Oddly enough, my site has received an influx of foreign tourists, a Swiss Family Robinson, a german couch surfur, and an Australian kangaroo, all in one week! This is probably a sign that things are about to explode here. And I need to start working more with the families that own hostels to make sure they’re ready for it. It’s also refreshing to speak to foreigners. Conversations over wine about how littering and enjoyment of the view are fundamentally incompatible, about standards of living worldwide, and life in general – levels of conversation impossible to have with people who know nothing outside of our little town.
After meeting the tourists, I went with some people from SERNANP on a hike to one of the archeological sites, called Wakis. It is basically a ghost town. It was hard to get water up to their location, so in 1914, they moved the whole town closer to the river. It’s only about an hour of quick hiking and I think it’ll be a great tourist attraction once we get the archeologist to convince the mayor to put a little money into fixing up the path.
From there we went to a celebration of one of the other town’s anniversary’s. There was a lot of loud music and drunk people and my host uncle serenaded us throughout the night. It was probably the most fun I’ve had at a Peruvian party in a long time.
From there, on Monday I had to travel down to the coast for the first in our series of meetings on PEPFAR, which has just been expanded to the Lima/Ica region. It was an interesting experience. A lot of press was there, but not many representatives from our municipalities were able to make it to sign a contract agreeing to put an emphasis on projects of HIV prevention. We’re probably going to try again somewhere closer to site, to make it more feasible. And then there will be a 2-3 day workshop in Lima in July. I think my site is pretty ahead of the curve on the topic as it currently stands, so I’m not too worried about it.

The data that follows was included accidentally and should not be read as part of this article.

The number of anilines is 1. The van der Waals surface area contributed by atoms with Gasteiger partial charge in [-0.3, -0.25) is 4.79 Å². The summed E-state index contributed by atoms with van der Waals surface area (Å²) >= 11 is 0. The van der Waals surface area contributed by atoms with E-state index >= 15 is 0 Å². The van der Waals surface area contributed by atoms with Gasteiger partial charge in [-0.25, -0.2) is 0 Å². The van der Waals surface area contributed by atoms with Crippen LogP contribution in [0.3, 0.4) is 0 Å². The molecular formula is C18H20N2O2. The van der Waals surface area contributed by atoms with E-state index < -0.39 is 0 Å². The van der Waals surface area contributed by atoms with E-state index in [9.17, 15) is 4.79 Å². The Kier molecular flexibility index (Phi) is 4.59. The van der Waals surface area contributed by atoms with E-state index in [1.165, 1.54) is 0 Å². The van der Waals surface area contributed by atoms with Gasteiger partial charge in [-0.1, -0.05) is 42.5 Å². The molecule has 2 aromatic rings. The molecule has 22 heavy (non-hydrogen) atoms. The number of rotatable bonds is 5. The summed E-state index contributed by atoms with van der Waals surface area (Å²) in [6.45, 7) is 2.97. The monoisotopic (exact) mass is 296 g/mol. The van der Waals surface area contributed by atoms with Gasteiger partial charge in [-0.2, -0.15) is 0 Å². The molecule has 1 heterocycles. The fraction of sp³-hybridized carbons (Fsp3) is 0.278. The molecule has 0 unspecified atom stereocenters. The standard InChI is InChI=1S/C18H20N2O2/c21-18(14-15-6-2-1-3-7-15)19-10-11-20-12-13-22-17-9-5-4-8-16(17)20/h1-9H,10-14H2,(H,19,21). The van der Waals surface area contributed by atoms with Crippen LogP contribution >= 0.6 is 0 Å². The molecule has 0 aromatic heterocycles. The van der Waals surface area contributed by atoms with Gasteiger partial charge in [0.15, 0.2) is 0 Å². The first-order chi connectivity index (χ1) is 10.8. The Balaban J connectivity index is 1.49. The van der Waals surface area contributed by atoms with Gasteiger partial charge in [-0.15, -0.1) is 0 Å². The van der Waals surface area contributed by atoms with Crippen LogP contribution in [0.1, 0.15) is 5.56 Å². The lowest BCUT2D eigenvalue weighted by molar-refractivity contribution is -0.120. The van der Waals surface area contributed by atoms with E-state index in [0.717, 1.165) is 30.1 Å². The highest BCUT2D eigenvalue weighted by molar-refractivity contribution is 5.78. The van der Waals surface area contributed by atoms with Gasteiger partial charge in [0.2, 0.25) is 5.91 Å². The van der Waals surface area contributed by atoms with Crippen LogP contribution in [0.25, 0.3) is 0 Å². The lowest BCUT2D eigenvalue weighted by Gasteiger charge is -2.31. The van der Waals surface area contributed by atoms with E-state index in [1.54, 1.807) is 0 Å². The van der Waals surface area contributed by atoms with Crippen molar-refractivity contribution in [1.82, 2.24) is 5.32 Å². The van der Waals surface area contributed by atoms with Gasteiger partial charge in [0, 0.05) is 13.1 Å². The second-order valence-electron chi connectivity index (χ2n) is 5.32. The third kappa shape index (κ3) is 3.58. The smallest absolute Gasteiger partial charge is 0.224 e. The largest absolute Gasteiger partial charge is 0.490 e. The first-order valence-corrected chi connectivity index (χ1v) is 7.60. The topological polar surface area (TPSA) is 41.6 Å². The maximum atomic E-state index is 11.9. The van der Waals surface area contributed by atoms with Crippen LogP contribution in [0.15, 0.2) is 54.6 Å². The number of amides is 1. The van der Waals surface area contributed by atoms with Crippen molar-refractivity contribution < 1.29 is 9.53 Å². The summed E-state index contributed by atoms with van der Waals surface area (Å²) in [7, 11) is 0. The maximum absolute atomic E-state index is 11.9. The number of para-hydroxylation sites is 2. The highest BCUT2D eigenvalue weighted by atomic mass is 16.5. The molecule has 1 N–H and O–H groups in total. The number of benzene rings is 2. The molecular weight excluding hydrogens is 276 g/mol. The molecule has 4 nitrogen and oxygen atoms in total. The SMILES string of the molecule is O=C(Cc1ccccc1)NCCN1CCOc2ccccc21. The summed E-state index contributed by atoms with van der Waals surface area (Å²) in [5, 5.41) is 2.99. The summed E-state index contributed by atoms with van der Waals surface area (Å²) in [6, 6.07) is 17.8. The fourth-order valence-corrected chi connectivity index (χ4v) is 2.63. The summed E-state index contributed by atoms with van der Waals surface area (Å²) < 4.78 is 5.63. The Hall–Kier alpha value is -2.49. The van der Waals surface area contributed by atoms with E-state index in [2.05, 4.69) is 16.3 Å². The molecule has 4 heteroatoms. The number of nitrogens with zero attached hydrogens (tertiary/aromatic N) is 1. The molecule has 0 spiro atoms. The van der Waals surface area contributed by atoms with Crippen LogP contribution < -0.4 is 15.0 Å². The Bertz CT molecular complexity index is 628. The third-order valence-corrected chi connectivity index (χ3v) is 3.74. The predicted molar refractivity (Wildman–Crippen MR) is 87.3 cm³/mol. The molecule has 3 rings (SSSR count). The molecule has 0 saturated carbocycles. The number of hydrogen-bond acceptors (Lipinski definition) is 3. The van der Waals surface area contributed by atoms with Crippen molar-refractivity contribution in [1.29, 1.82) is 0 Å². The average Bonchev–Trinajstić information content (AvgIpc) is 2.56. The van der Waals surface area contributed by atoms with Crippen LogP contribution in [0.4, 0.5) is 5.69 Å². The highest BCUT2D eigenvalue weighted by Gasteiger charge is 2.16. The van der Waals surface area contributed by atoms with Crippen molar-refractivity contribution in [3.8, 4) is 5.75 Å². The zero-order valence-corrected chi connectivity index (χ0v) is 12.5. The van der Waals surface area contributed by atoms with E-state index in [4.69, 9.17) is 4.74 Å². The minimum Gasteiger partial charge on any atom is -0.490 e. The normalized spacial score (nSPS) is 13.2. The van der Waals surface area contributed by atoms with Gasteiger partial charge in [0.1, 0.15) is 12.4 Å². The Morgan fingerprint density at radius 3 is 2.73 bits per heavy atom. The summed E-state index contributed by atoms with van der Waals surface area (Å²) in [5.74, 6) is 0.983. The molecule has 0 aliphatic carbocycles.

12 hours of travel in each direction just to get to the meeting. Less than a full day on the coast and then back to site for just one day. Forget being productive at that point. I slept all day. I didn’t even do yoga. I read. I was pure and simple EXHAUSTED. And it feels good. Finally! Being busy.
After a day of recuperation it’s back on the combi and off to the capital city where I will be participating in a two day congreso on environmental education, taking a day to run errands in the city and then back to site for a week of work.
At the end of the month, I’m headed to Lima to coordinate with the huayno singer about recording the songs before heading up to Ancash for a 5 day tech-exchange with the volunteers that live there. I’m excited to see their sites – I haven’t been to Ancash yet and it’s definitely on the list. More on that later.
Hope all is well.
Sending home lots of love,
her former and present lives were so different that she couldn’t even hold one in her mind as she lived the other May 14, 2010
To live is to be marked. To live is to change, to die one hundred deaths. And I have been marked. And I have changed. To talk about this past month is to talk about health and productivity and success. I wouldn’t even recognize myself from this past rainy season. So what’s been keeping me busy? Teaching at the school, mostly. I teach for most of the day. I start each day with Science, Technology, and Environment classes, where we do environmental education mostly, but more technical subjects are not overlooked. I’ve been helping out in the english classes as well, mostly with pronunciation. Beyond that, I fill in whenever needed in other classrooms. I’ve been doing environmental story time with the primaria, reenforced with drawing and poetry. And I’ve started my HIV prevention program again this year. I’ve expanded it down through the second grade of the secundaria – 13 year olds are old enough to hear about this kind of thing. And the parents, teachers, and director agree.
Beyond teaching, I’ve been working closer with SERNANP on the political side of their work. Coordinating with local and regional governments, trying to get more recognition, and planning their Plan de Gestion for the next 10 years. Finally, something in the area of my degree. But this doesn’t take up too much of my time. This work is done at rare meetings and in conversations with the higher up bosses of SERNANP who are not stationed in my site.